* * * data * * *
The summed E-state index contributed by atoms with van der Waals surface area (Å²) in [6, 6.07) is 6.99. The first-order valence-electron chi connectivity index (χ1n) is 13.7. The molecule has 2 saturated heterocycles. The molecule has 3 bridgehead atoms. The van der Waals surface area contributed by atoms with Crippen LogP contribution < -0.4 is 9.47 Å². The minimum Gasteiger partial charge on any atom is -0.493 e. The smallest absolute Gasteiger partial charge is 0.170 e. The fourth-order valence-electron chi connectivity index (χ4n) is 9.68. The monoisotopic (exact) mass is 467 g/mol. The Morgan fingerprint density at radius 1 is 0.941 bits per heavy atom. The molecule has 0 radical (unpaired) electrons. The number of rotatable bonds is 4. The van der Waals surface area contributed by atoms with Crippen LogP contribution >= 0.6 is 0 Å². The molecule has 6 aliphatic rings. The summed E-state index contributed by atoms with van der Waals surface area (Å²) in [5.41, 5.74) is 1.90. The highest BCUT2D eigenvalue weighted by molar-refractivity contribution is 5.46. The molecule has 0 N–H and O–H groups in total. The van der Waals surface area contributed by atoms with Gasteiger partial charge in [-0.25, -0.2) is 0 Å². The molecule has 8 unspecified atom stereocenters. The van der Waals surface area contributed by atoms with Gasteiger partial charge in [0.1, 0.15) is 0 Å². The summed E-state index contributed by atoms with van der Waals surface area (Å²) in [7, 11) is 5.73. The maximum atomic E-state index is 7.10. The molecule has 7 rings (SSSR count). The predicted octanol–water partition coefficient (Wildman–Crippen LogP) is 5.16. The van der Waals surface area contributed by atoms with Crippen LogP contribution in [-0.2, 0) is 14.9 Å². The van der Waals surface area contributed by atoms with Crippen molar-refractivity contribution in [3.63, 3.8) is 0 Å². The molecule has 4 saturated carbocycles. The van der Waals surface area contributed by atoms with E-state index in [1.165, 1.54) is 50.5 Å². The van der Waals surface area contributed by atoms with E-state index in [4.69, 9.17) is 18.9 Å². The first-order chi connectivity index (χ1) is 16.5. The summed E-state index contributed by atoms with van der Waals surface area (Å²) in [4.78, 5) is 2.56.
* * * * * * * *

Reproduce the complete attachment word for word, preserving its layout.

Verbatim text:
The summed E-state index contributed by atoms with van der Waals surface area (Å²) in [6, 6.07) is 6.99. The first-order valence-electron chi connectivity index (χ1n) is 13.7. The molecule has 2 saturated heterocycles. The molecule has 3 bridgehead atoms. The van der Waals surface area contributed by atoms with Crippen LogP contribution < -0.4 is 9.47 Å². The minimum Gasteiger partial charge on any atom is -0.493 e. The smallest absolute Gasteiger partial charge is 0.170 e. The fourth-order valence-electron chi connectivity index (χ4n) is 9.68. The monoisotopic (exact) mass is 467 g/mol. The Morgan fingerprint density at radius 1 is 0.941 bits per heavy atom. The molecule has 0 radical (unpaired) electrons. The number of rotatable bonds is 4. The van der Waals surface area contributed by atoms with Crippen LogP contribution >= 0.6 is 0 Å². The molecule has 6 aliphatic rings. The summed E-state index contributed by atoms with van der Waals surface area (Å²) in [5.41, 5.74) is 1.90. The highest BCUT2D eigenvalue weighted by molar-refractivity contribution is 5.46. The molecule has 0 N–H and O–H groups in total. The van der Waals surface area contributed by atoms with Gasteiger partial charge in [-0.25, -0.2) is 0 Å². The molecule has 8 unspecified atom stereocenters. The van der Waals surface area contributed by atoms with Gasteiger partial charge in [0.1, 0.15) is 0 Å². The summed E-state index contributed by atoms with van der Waals surface area (Å²) in [7, 11) is 5.73. The maximum atomic E-state index is 7.10. The molecule has 7 rings (SSSR count). The predicted octanol–water partition coefficient (Wildman–Crippen LogP) is 5.16. The van der Waals surface area contributed by atoms with Crippen LogP contribution in [-0.2, 0) is 14.9 Å². The van der Waals surface area contributed by atoms with Crippen molar-refractivity contribution in [3.63, 3.8) is 0 Å². The molecule has 4 saturated carbocycles. The van der Waals surface area contributed by atoms with E-state index in [1.165, 1.54) is 50.5 Å². The van der Waals surface area contributed by atoms with E-state index in [4.69, 9.17) is 18.9 Å². The first-order chi connectivity index (χ1) is 16.5. The summed E-state index contributed by atoms with van der Waals surface area (Å²) in [4.78, 5) is 2.56.